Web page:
I saw that I had managed to get at least ten in perfect condition, once I had unpacked them in my studio. Needless to say, my beach gear now includes some sophisticated easy to carry containers for special treasures - nah! not really. Boxes or bags with flat bottoms.
The latter being something I am not intending to become... ; )
The common or garden snail. But isn't she a beauty? That twirly thing, the spiral again...
I love this photo.
The word that comes to me each time I look at these items and work with my collections, is: Reverence. I am seeing form and simplicity, as if for the first time, in the dead and discarded things of nature, and the awe and reverence I feel is filling my cup for the moment ...
These images and plenty more, will be selling on my etsy shop in the coming week, as photographic giclee prints and also available framed. My husband, the designer behind Luna Designs SA, makes my frames from recycled wood and sprays them white. I looove them. Come and see...
Every now and then, just when you really, truly need it, Life gives you a little thumbs up. Upon instant reflection, I'm pretty sure it doesn't just happen every now and then, but daily. I probably lack the awareness and appreciative state of mind to notice those times. But I'm working on it.
I received this little note two days ago, as I sat contemplating the sorry state of my affairs. It all seemed to be frustrating me and exhausting me. That sounds worse than it is...trust me. Now that two whole days have passed my affairs all look decidedly more rosey hued. I was just in one of those funks, where nothing is fast enough, polished enough, good enough... and then I got the Little Note. : )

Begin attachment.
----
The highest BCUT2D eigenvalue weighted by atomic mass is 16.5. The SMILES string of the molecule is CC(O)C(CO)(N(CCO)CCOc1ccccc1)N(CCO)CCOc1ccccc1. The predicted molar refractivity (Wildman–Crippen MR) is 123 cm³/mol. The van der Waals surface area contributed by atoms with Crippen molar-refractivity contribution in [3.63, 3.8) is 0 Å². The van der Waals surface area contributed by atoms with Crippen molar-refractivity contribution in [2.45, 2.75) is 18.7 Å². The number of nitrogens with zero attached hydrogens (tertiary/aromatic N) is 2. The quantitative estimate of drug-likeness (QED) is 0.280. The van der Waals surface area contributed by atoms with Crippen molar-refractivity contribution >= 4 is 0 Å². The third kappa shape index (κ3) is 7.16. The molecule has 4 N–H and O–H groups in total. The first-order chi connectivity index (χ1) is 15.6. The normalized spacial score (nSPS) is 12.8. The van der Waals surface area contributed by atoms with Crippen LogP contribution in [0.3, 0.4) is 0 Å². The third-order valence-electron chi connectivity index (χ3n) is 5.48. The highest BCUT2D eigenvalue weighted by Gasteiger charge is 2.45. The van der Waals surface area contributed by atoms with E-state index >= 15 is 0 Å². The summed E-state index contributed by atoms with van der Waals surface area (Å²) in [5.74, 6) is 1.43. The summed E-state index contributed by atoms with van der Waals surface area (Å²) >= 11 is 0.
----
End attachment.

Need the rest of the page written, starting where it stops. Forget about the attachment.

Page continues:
How do these little people know exactly what it is that you need to hear? To be perfectly honest, whether or not I was being a good mom was so far from my mind I was probably not being a very good mom AT ALL right then. But Jude's Little Note made me shut down my computer, go and give him a HUGE hug and suggest we do something together. We decided to go walkingwith the dogs, to find 'treasures'. As we walked, I felt the muscles between my shoulder blades relax, I took deeper breaths, my eyes adjusted to looking at the horizons. I felt the expansiveness of the outside stretch me inside, as if I had just discovered horizons within me. Endless space. I found myself whispering 'thank you, thank you' to the earth, the sky, the birds, the trees.
Later that evening, my usual sitting room boogey : )... I danced and danced till all that sad stuff was sweated out and shaken away. It felt good!.
Lesson learnt: When trapped in frustrating feelings of failure - APPRECIATE. Something. Anything. Just get out of your own head and FIND something to love, to be grateful for or about. It is best to do this in nature. WE DO NOT GET ENOUGH NATURE TIME. It is healing in a subtle, yet profound way that cannot be explained, but needs to be experienced. Daily. Amen.
P.S. and dancing is always good : )